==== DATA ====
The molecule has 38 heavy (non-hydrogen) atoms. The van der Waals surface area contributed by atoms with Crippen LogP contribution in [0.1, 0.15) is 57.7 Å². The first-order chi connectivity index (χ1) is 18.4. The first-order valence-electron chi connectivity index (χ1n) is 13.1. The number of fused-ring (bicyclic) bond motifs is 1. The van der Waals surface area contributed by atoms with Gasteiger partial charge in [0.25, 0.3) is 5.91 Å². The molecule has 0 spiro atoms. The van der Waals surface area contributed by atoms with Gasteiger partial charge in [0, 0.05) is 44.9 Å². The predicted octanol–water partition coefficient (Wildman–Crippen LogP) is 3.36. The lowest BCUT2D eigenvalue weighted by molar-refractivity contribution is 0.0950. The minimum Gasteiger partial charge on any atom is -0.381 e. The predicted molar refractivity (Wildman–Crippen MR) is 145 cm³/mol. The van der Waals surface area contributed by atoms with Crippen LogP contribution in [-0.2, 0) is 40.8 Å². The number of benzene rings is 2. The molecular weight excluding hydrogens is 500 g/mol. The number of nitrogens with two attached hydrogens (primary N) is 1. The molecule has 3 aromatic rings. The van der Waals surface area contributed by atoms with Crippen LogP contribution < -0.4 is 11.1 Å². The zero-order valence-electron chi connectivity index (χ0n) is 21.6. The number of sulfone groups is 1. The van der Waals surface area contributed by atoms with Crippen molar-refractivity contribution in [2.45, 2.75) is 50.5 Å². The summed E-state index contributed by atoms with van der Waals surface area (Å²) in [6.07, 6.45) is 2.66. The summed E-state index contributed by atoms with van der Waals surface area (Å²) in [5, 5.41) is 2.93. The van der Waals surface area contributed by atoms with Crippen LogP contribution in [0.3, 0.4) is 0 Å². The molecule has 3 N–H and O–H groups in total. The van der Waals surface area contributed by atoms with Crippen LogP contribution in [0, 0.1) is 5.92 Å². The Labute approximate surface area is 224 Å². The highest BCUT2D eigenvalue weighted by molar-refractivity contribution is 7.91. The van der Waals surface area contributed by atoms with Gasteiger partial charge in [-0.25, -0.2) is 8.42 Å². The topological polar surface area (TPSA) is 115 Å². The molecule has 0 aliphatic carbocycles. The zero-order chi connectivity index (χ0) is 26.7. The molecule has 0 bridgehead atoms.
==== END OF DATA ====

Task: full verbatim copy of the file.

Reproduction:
The molecule has 38 heavy (non-hydrogen) atoms. The van der Waals surface area contributed by atoms with Crippen LogP contribution in [0.1, 0.15) is 57.7 Å². The first-order chi connectivity index (χ1) is 18.4. The first-order valence-electron chi connectivity index (χ1n) is 13.1. The number of fused-ring (bicyclic) bond motifs is 1. The van der Waals surface area contributed by atoms with Gasteiger partial charge in [0.25, 0.3) is 5.91 Å². The molecule has 0 spiro atoms. The van der Waals surface area contributed by atoms with Gasteiger partial charge in [0, 0.05) is 44.9 Å². The predicted octanol–water partition coefficient (Wildman–Crippen LogP) is 3.36. The lowest BCUT2D eigenvalue weighted by molar-refractivity contribution is 0.0950. The minimum Gasteiger partial charge on any atom is -0.381 e. The predicted molar refractivity (Wildman–Crippen MR) is 145 cm³/mol. The van der Waals surface area contributed by atoms with Crippen LogP contribution in [-0.2, 0) is 40.8 Å². The number of benzene rings is 2. The molecular weight excluding hydrogens is 500 g/mol. The number of nitrogens with two attached hydrogens (primary N) is 1. The molecule has 3 aromatic rings. The van der Waals surface area contributed by atoms with Crippen LogP contribution < -0.4 is 11.1 Å². The zero-order valence-electron chi connectivity index (χ0n) is 21.6. The number of sulfone groups is 1. The van der Waals surface area contributed by atoms with Crippen molar-refractivity contribution in [2.45, 2.75) is 50.5 Å². The summed E-state index contributed by atoms with van der Waals surface area (Å²) in [6.07, 6.45) is 2.66. The summed E-state index contributed by atoms with van der Waals surface area (Å²) in [5, 5.41) is 2.93. The van der Waals surface area contributed by atoms with Crippen LogP contribution in [0.3, 0.4) is 0 Å². The molecule has 3 N–H and O–H groups in total. The van der Waals surface area contributed by atoms with Crippen LogP contribution in [0, 0.1) is 5.92 Å². The Labute approximate surface area is 224 Å². The highest BCUT2D eigenvalue weighted by molar-refractivity contribution is 7.91. The van der Waals surface area contributed by atoms with Gasteiger partial charge in [-0.25, -0.2) is 8.42 Å². The topological polar surface area (TPSA) is 115 Å². The molecule has 0 aliphatic carbocycles. The zero-order chi connectivity index (χ0) is 26.7. The molecule has 0 bridgehead atoms.